3) Plugging In:  The Volt plugs in to outlets already found in most peoples' garages to charge its main battery.
4) Acceleration:  Early reports have the Volt performance a bit better than the Leaf's.
5) Made in the USA:  While most cars today, including the Volt, have some parts made in other countries, the Volt is made by General Motors.  This is a big factor to many people, especially as we watch GM try to recover from bankruptcy and government support.
6) Technically complex and interesting design


Cons:
1) Gasoline:  The Volt uses gasoline to drive beyond 40 miles after being charged.  Many people want an EV for the express purpose of getting off gasoline, for many reasons.  To these people, the Volt is just a plug-in hybrid.  And the gas mileage is still a big secret.
2) Appearance:  To some people, the Volt looks too much like a Prius, and not enough like something really new.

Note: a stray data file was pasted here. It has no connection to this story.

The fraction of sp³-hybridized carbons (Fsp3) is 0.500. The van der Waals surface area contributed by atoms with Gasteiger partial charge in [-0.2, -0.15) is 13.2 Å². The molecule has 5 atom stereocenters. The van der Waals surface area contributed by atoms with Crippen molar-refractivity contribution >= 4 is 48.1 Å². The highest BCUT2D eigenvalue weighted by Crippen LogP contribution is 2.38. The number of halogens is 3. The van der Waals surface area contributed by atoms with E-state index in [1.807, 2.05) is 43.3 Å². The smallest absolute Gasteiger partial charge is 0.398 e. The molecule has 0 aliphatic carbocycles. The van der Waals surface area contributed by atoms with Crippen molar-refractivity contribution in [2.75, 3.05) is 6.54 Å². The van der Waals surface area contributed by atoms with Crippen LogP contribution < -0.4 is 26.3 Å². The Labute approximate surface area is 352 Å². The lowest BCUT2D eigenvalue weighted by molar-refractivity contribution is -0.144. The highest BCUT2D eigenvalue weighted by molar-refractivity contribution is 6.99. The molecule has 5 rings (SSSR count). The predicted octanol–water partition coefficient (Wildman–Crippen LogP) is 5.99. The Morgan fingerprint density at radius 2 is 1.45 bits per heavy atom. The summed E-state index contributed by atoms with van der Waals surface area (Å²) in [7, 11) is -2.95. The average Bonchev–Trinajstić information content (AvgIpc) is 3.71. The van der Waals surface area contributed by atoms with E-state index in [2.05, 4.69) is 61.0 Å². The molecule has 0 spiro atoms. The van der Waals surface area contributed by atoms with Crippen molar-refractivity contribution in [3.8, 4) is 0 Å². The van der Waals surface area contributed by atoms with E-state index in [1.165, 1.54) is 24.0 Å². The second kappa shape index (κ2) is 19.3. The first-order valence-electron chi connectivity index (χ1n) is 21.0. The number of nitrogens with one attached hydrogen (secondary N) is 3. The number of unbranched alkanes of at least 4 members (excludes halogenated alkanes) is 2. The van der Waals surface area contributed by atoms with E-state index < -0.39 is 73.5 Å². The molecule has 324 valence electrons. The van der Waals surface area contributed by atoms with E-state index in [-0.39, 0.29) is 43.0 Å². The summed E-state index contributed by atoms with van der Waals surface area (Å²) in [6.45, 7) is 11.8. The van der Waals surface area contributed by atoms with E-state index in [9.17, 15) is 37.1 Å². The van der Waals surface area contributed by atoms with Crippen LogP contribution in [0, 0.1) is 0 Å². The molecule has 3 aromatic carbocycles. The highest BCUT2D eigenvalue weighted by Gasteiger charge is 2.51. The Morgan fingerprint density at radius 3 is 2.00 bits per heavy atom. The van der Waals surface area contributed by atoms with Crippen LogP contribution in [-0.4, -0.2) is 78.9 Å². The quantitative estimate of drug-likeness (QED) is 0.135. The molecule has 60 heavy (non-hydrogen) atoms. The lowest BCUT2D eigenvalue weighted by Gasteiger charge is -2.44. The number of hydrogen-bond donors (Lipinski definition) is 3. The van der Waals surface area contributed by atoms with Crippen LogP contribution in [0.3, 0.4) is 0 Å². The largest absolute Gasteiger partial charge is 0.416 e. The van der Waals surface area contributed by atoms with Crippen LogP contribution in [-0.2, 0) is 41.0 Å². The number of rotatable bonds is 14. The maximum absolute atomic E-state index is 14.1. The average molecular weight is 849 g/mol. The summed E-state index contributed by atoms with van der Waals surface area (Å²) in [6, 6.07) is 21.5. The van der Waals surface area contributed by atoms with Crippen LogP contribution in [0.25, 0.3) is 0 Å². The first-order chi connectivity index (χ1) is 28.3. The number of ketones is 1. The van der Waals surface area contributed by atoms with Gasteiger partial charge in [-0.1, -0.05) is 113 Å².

3) Price:  Starting at $41,000 and going up significantly from there, the Volt's price is daunting.   The lease price of $350/month, clearly established to help the Volt compete with the Leaf, is more encouraging, but it isn't clear whether anyone will be able to get such a good deal in the real world.
4) Sales Plan: Chevy's sales plan is the same car dealer-based system we all know and hate, so price gouging has already been seen, to the tune of thousands of dollars.  Even without price gouging, a buyer must go from dealer to dealer seeking the best deal, and then hope that the dealer will deal honestly with them.
5) Government Incentives:  Though the Volt is eligible for the same $7,500 federal tax credit as the Leaf, it is NOT eligible for the California $5,000 rebate.  Combined with the higher price tag of the Volt, this is a big deal.
7) Passenger Capacity:  The Volt only seats four, while the Leaf seats five.  This is because the Volt's design uses up the rear center seat space for its T-shaped battery pack.